Georgia broke another voting record Monday, as more than 239,000 early voters came out to the polls in a single day to cast their ballots 2022 senate runoff election between incumbent Senator Raphael Warnock (D-GA) and GOP challenger Herschel Walker.
Interim Deputy Secretary of State Gabriel Sterling announced that more than 239,160 Georgians voted on Monday, smashing the previous early voting record of more than 233,252 votes in 2018, according to CBS News.
Georgia voters have been particularly animated in this election, despite Democratic warnings that a 2021 voter integrity law signed by incumbent Governor Brian Kemp would disenfranchise millions of voters. Democrats warned the legislation would usher in a new era of “Jim Crow 2.0.” President Joe Biden said it would make that previous era of American history look like “Jim Eagle.”
However, despite those predictions more than two million people voted via early voting and absentee ballots, smashing previous records in the process for the general election.
When asked about that fact and Biden’s previous comments prior to the general election, White House Press Secretary Karine Jean-Pierre implied that the state’s voting law hampered the ability to vote.
“As you know, I have to be careful. I cannot get into politics from here,” Jean-Pierre said, “The president has been very clear that based on the ‘Big Lie’ there have been a host of anti-voter policies forced on states that challenge America’s fundamental right to vote, the access to voting. So this is against our most basic values, including respect for the law and the constitution.”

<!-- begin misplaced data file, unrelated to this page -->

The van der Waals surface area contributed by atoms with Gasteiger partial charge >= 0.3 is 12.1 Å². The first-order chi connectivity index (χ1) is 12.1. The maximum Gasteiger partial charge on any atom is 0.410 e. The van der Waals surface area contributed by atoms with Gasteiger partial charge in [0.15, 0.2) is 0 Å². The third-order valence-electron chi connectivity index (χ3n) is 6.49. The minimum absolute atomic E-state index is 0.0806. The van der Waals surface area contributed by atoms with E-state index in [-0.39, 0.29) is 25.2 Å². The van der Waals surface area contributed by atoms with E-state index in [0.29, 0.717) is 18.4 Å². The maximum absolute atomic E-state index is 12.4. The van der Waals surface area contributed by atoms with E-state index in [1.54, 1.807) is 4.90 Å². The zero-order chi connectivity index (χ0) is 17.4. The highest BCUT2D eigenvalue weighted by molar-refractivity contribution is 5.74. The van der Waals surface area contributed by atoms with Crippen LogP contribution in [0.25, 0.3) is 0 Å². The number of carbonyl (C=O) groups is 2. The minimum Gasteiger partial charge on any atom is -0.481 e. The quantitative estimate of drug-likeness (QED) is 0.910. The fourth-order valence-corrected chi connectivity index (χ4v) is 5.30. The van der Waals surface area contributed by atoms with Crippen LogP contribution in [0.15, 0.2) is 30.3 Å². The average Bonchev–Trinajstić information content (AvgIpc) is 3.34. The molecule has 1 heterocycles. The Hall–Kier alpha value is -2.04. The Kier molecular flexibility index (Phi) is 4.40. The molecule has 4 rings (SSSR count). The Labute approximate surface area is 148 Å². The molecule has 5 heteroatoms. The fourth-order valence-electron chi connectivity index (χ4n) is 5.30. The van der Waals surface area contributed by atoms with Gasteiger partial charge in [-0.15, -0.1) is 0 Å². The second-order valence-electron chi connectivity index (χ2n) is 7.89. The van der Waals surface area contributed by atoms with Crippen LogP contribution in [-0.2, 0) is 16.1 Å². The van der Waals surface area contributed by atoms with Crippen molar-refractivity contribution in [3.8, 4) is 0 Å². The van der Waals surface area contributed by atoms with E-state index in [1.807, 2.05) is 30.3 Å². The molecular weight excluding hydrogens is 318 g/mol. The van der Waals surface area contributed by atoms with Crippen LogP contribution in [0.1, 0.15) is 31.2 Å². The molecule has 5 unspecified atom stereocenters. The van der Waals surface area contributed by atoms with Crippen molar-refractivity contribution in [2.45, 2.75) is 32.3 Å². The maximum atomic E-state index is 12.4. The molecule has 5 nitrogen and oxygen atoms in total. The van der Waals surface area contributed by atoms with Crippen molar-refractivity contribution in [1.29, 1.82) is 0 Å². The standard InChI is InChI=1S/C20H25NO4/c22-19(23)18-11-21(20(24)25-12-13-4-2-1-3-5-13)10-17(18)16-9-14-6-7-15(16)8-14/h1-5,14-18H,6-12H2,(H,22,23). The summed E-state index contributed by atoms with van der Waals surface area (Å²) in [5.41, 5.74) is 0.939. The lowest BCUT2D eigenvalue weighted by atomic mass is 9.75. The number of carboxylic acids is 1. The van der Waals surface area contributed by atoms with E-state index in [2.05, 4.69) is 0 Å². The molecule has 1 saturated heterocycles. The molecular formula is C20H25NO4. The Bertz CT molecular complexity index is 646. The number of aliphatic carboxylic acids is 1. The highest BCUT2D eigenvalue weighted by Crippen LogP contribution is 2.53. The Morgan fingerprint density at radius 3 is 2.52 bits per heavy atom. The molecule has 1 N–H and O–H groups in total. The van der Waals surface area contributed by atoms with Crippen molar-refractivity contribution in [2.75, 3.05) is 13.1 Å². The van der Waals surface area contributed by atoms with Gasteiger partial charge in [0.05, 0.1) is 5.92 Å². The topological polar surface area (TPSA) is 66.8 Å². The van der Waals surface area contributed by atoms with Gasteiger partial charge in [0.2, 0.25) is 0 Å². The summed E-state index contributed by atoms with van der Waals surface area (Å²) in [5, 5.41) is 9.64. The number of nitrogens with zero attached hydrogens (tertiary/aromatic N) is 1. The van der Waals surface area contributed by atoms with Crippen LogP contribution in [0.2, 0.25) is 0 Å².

Jean-Pierre also claimed that record turnout doesn’t disprove voter suppression.
“Speaking generally of course, but more broadly, high turnout and voter suppression can take place at the same time,” she added. “One doesn’t have to happen on its own. They can be happening at the same time, but I will leave it there without being able to really dig into the politics of this.”
Warnock, the 53-year-old reverend from Atlanta, Georgia, was first elected to the Senate on January 5, 2021, after defeating GOP candidate Kelly Loeffler in a run-off election. Loeffler had been appointed to serve until an election, having replaced the late Johnny Isakson.
As a newcomer into politics, Walker spent much of his campaign tying Warnock to unpopular President Joe Biden and painted the Democrat as a divisive, out-of-touch progressive.
“Senator Warnock believes America is a bad country full of racist people,” Walker said in one ad. “I believe we’re a great country full of generous people. Warnock wants to divide us. I want to bring us together.”
After neither candidate secured more than 50% of the vote on November 8, the race officially moved to a runoff election.
Democrats currently have a 50-49 seat advantage. Polls show that Warnock and Walker are in a virtual dead heat.